Magic Even You Can Do: by Blast, by Charles Holdefer

New Book Announcement

by Charles Holdefer, illustrations by Royce M. Becker

From Genii Magazine:

This wee tome is very attractive. Royce M. Becker’s design and colorful illustrations are beautiful.
Mr. Holdefer is an abundantly gifted, witty writer. His creation, his delightful doppelganger Blast, is a funny, goofy, erudite, Baron Munchausen of magic… Highly Recommended.

 

 

Brother Carnival by Dennis Must

In Brother Carnival (Red Hen Press, 209 pages), a fiercely engaging literary work, Dennis Must plays with time and character, leading the reader into a special world of space and time, almost a quantum universe, where characters can be in two places at the same time–or can they? Laced with an intense investigation into the nature of divinity and deities, Brother Carnival weaves an impressive litany of human weakness into the warp-quest for the divine. These lines point to the nature of Our Problem: Continue reading

Hard Mother by U R Bowie

Russia. Russia. Russia. Ever since the Wicked Witch of the West succumbed to the Reality Circus Clown, the popular press has been serving up reconstituted Cold War propaganda, declaring that the Russian “enemy” is brainwashing us through Facebook posts and massaging our malleable minds via sexy Russian public television hostesses. Clapper, former U.S. intel head, went so far as to warn us that all Russians are genetically predisposed to lying and meddling.

Before we learn to love the idea of trying to bomb them into oblivion, let’s consider the question of the Russian Soul. Who are these people? What characteristics do they share, if any, with you and me?

U. R. Bowie offers his meditation on Russianness in an extraordinary travel log through Ultimia Thule, the farthest point, exploring dreams, lectures and diaries. Hard Mother (Ogee Zakamora, 429 pages) is a challenging novel; never boring; persistently humorous, it is organized with staggering complexity, interweaving dreams with fiction with anthropology, flashing forward, back and around. The book cover warns the reader to “keep both hands on the wheel.” Good advice. Continue reading

Chronic City by Jonathan Lethem

chronic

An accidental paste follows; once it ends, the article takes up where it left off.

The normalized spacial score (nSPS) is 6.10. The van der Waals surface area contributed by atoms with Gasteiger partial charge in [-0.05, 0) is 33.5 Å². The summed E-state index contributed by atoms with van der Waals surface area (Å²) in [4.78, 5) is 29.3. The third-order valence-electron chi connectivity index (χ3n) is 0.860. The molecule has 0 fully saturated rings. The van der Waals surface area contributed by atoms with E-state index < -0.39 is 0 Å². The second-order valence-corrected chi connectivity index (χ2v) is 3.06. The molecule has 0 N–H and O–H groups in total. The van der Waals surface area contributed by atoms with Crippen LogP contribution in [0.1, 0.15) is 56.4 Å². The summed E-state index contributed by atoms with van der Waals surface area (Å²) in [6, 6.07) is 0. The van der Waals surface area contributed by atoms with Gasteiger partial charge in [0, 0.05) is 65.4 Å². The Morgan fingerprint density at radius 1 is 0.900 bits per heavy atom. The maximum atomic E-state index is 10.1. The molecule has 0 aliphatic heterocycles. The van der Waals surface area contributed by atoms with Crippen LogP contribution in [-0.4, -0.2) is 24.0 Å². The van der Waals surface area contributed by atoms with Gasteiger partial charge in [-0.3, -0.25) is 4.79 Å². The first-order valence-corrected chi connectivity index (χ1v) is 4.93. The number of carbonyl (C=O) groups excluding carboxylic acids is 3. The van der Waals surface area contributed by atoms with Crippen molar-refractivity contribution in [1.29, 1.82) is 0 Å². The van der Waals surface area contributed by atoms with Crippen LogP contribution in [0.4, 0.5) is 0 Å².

Lethem is the best fiction author writing today. Fact (usual IMhO disclaimers). Chronic City (Faber & Faber 467 pages) isn’t even one of his best, yet still knocks the socks off all his would-be pretenders. Every sentence is hand-crafted out of the marble of language with a literary chisel. Every word has a tiny detonation when placed next to the trip switch and timer of the other words in its sentence. You don’t believe me, try “his hide-and-seek muse” or “his bare-knuckly shoulders”. But having said all that, there was something slightly unsatisfying about this, his latest Meisterwerk. In thesame way that Quentin Tarantino really needs now to shoot a film without a gun or a sword in it, Lethem maybe needs to widen his canvas beyond that of New York City. NYC stands for many things, but is perhaps too idiosyncratic to bear the full weight of an investigation into hyper-realities for the whole world.  Continue reading

Flaubert’s Parrot by Julian Barnes

indexJulian Barnes’ Flaubert’s Parrot (Picador 2002, 190 pages) is the story of one man’s quest, his “project” to find the writer outside his writings, despite Flaubert’s insistence that the books should be enough, the writer should disappear and be left alone. Geoffrey Braithwaite, this amusing novel’s British protagonist, is a medical doctor about sixty. He pursues museums, letters, literary works, criticism, and Flaubert the person in a long quest as unofficial biographer and tireless seeker. Continue reading

Pnin by Vladimir Nabokov

Pnin Vintage

He is not a very nice person but he is fun – Nabokov describing the character of Pnin in a letter to his editor at The New Yorker

Readers of my third novel, The More Things Change, who at the current moment in time comprise a not entirely significant two, my current wife and my only daughter (though not a daughter to my current wife despite the fact she treats her like a second daughter), will recall – Continue reading

Alien Autopsy: Stories by Pedro Ponce

Pedro Ponce offers eighteen very short stories in this slender volume (Cow Heavy Books, 55 pages). Within the brief space Ponce delegates for himself not much can happen, but these vignettes do manage to develop vigorous fabula-like themes. In each short piece, a subject is opened, then skillfully closed. Continue reading